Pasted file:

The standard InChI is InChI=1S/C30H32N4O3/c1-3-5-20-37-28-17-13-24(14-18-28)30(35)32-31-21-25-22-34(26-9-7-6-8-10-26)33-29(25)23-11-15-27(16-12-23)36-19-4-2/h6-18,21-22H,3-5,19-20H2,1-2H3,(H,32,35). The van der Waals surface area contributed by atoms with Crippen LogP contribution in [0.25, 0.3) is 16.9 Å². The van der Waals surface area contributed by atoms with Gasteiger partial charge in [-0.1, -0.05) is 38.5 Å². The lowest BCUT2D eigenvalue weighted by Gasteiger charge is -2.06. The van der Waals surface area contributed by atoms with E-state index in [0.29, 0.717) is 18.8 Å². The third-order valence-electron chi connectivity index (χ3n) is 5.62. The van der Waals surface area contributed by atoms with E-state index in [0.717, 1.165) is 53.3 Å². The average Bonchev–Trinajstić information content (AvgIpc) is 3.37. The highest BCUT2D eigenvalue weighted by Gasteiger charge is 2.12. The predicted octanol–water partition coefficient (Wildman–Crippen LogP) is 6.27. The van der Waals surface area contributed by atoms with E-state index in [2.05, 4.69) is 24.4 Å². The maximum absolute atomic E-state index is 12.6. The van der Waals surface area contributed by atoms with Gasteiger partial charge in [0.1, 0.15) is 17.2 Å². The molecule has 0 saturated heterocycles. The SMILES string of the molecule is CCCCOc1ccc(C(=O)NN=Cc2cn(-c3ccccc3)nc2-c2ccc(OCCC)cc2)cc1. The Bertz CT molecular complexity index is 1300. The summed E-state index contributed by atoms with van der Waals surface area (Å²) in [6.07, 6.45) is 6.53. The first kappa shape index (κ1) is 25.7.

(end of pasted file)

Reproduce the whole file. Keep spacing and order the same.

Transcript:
The standard InChI is InChI=1S/C30H32N4O3/c1-3-5-20-37-28-17-13-24(14-18-28)30(35)32-31-21-25-22-34(26-9-7-6-8-10-26)33-29(25)23-11-15-27(16-12-23)36-19-4-2/h6-18,21-22H,3-5,19-20H2,1-2H3,(H,32,35). The van der Waals surface area contributed by atoms with Crippen LogP contribution in [0.25, 0.3) is 16.9 Å². The van der Waals surface area contributed by atoms with Gasteiger partial charge in [-0.1, -0.05) is 38.5 Å². The lowest BCUT2D eigenvalue weighted by Gasteiger charge is -2.06. The van der Waals surface area contributed by atoms with E-state index in [0.29, 0.717) is 18.8 Å². The third-order valence-electron chi connectivity index (χ3n) is 5.62. The van der Waals surface area contributed by atoms with E-state index in [0.717, 1.165) is 53.3 Å². The average Bonchev–Trinajstić information content (AvgIpc) is 3.37. The highest BCUT2D eigenvalue weighted by Gasteiger charge is 2.12. The predicted octanol–water partition coefficient (Wildman–Crippen LogP) is 6.27. The van der Waals surface area contributed by atoms with E-state index in [2.05, 4.69) is 24.4 Å². The maximum absolute atomic E-state index is 12.6. The van der Waals surface area contributed by atoms with Gasteiger partial charge in [0.1, 0.15) is 17.2 Å². The molecule has 0 saturated heterocycles. The SMILES string of the molecule is CCCCOc1ccc(C(=O)NN=Cc2cn(-c3ccccc3)nc2-c2ccc(OCCC)cc2)cc1. The Bertz CT molecular complexity index is 1300. The summed E-state index contributed by atoms with van der Waals surface area (Å²) in [6.07, 6.45) is 6.53. The first kappa shape index (κ1) is 25.7.